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Study: Kids with working moms not developmentally harmed

Monday, August 9, 2010  
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Babies raised by working mothers don't necessarily suffer cognitive setbacks, according to a new Columbia University study.

As reported in the Washington Post, researchers measuring the entire effect of maternal employment on childhood development found "that the overall effect of 1st-year maternal employment on child development is neutral.”

Based on data from the National Institute of Child Health and Human Development Study of Early Child Care, which followed more than 1,000 children through first grade, the Columbia University study found infants raised by mothers with full-time jobs scored somewhat lower on cognitive tests, deficits that persisted into first grade. But that negative effect was offset by several positives: working mothers had higher income and were more likely to seek high-quality childcare; they also displayed greater "maternal sensitivity,” the Post reported.

Those positives canceled out the negatives, the study concluded. "We can say now, from this study, what we couldn't say before: There's a slight risk, and here's the three things that you, Mom, can do to make a difference,” Jeanne Brooks-Gunn, the lead author, told the newspaper. "This particular research has a positive message for mothers that the earlier research didn't.”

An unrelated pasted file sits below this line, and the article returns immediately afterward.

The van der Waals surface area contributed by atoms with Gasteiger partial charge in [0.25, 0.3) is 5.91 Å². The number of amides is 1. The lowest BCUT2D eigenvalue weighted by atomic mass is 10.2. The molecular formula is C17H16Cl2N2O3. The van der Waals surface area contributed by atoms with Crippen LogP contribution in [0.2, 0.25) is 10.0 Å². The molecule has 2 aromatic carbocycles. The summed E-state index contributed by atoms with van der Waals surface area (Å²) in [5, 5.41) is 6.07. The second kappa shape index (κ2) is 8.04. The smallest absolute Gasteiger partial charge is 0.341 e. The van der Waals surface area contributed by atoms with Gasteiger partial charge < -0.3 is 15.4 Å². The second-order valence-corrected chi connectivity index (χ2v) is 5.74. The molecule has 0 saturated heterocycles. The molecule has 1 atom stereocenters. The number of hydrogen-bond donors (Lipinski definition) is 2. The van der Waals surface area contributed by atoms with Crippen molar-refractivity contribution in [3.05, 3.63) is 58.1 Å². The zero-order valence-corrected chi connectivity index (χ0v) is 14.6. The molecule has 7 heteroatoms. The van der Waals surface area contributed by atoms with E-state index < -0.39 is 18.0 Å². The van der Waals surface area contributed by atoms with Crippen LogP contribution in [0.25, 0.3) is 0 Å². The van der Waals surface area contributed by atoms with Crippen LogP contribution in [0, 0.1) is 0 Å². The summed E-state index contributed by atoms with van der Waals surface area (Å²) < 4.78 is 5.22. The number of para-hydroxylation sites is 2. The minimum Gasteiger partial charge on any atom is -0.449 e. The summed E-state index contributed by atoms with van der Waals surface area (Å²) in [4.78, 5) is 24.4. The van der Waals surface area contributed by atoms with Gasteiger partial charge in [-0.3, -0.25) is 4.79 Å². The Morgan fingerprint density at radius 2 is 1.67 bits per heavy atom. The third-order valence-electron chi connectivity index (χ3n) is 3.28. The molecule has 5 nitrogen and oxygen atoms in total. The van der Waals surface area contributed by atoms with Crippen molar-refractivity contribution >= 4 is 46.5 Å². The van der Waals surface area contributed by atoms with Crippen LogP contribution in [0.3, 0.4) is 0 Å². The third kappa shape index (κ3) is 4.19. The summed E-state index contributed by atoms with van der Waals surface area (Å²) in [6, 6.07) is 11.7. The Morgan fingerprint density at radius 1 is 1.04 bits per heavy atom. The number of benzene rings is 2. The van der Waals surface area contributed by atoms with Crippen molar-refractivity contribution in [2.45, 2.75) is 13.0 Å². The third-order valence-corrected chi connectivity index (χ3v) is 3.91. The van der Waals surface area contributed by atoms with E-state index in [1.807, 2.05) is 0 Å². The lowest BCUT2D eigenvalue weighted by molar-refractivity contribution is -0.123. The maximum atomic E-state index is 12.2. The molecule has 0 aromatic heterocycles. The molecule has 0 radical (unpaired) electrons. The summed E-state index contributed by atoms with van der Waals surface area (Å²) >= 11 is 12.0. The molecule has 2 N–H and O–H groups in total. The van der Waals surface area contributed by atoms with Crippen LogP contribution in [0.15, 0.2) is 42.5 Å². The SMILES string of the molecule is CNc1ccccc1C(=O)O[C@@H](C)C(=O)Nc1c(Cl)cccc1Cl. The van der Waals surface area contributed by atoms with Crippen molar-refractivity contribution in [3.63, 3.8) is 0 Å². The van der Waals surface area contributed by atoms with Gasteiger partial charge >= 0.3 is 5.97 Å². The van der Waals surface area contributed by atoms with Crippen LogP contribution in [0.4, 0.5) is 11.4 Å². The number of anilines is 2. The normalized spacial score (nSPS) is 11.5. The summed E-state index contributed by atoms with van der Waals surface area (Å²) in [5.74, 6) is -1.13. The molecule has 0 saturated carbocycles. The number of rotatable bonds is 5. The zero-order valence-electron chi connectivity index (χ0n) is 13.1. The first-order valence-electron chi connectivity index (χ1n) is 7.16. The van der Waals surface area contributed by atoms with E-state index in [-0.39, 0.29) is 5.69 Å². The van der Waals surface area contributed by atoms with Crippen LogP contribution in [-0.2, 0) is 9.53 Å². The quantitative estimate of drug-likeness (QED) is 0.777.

The study, "First-Year Maternal Employment and Child Development in the First 7 Years,” reaffirmed that women who work full time in the first year of motherhood risk mild developmental harm to their children. Part-time employment and full-time employment after the first year have no negative effect.

A mother with a full-time job may not provide an infant "the kinds of intensive interaction that babies require,” needs that diminish in the toddler years, Brooks-Gunn told the newspaper. High-quality childcare also is hard to find for an infant.

The new study suggests mothers can decide, without guilt, "whether they want to stay home with their children,” Greg Duncan, a scholar at the University of California at Irvine, who is president of the Society for Research in Child Development, said.

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